“It was telling that in May, Sotheby’s inserted one of its top Old Master lots – a Rubens’ portrait – into a 20th Century Modern evening sale. But by then, it was clear that the confidence among sellers, set by the previous year’s record-busting figures, was ebbing away. In the same month, modern and contemporary works from the collection of the late financier Gerald Fineberg sold well below pre-auction estimates.”

The value of ultra contemporary or red-chip’ art contracted the most in 2023.

“Works by a growing group of artists born after 1980 have been heavily promoted by mega galleries and auction houses in recent years. With freshly painted works in excess of £100,000 almost doubling in 2022, it was little surprise that this sector was one of the biggest casualties last year. There is a risk there are now simply too many fresh paint artists with none really standing out.”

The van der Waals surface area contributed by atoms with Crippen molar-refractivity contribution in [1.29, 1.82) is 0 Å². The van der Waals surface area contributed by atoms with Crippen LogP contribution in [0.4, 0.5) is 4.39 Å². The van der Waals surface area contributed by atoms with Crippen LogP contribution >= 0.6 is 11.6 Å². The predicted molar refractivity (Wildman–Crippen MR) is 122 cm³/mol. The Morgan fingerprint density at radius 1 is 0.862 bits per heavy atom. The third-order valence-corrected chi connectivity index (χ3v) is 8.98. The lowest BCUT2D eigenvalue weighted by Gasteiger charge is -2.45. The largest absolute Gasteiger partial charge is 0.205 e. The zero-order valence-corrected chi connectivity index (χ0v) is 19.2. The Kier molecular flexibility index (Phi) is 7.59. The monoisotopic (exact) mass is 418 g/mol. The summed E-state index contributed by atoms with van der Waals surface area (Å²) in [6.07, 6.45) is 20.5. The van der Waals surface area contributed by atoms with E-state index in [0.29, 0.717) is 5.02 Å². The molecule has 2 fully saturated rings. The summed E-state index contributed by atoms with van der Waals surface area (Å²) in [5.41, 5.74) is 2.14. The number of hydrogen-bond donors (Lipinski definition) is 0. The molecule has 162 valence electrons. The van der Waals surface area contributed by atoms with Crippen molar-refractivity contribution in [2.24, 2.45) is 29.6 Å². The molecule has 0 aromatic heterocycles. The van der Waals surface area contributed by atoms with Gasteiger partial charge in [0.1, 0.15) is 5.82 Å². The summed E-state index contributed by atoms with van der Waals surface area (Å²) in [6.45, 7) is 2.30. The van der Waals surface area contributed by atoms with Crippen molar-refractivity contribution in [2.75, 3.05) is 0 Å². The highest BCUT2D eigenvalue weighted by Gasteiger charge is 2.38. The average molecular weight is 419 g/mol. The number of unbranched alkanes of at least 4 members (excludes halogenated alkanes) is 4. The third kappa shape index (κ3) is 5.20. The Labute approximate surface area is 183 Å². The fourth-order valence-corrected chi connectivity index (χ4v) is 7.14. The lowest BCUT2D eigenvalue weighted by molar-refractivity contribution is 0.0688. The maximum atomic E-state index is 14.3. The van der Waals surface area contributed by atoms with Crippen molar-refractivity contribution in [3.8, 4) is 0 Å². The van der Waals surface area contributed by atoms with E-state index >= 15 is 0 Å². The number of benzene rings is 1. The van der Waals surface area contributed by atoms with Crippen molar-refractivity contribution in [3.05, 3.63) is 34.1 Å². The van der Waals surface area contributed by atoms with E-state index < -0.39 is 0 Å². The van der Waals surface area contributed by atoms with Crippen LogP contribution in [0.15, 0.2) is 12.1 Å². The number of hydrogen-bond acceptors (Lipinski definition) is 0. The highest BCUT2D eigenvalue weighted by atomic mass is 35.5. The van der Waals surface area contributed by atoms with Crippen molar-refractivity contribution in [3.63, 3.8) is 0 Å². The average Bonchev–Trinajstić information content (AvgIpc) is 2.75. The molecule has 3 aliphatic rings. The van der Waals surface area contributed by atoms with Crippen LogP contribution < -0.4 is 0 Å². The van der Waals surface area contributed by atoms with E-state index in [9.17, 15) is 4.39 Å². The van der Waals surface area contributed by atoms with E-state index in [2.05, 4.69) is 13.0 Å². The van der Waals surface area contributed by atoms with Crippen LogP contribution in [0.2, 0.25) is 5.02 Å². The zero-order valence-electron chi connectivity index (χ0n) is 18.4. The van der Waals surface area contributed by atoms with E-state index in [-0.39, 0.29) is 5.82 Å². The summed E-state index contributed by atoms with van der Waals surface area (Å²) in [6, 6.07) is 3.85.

In the jewellery market, Mr Duthy noted that demand was strongest for coloured gemstones of exceptional quality, iconic signed period jewels, single-owner collections, and items with historic provenance in 2023. In the watches market, Mr Duthy said collectors chased the most iconic and rare timepieces.

A Rolex John Player Special broke the model record when it sold for £2 million at Sotheby’s in May, double the price for a similar example sold at Phillips in 2021,” he said.

Although whisky was the worst-performing collectable in 2023, it has delivered the highest return on investment among the 10 items tracked by the index over the past decade, up 280 percent. Andy Simpson of Simpson Reserved, said 2023 was a challenging year but the best of the best bottles gained 20 percent in value. In my opinion some bottles that lost significant value in 2023 will return through the next two years as they are simply so scarce and, right now at least, so undervalued, Mr Simpson said.

Whisky was the worst performing collectable in 2023 but it had highest return on investment over a 10-year period. Image: Shutterstock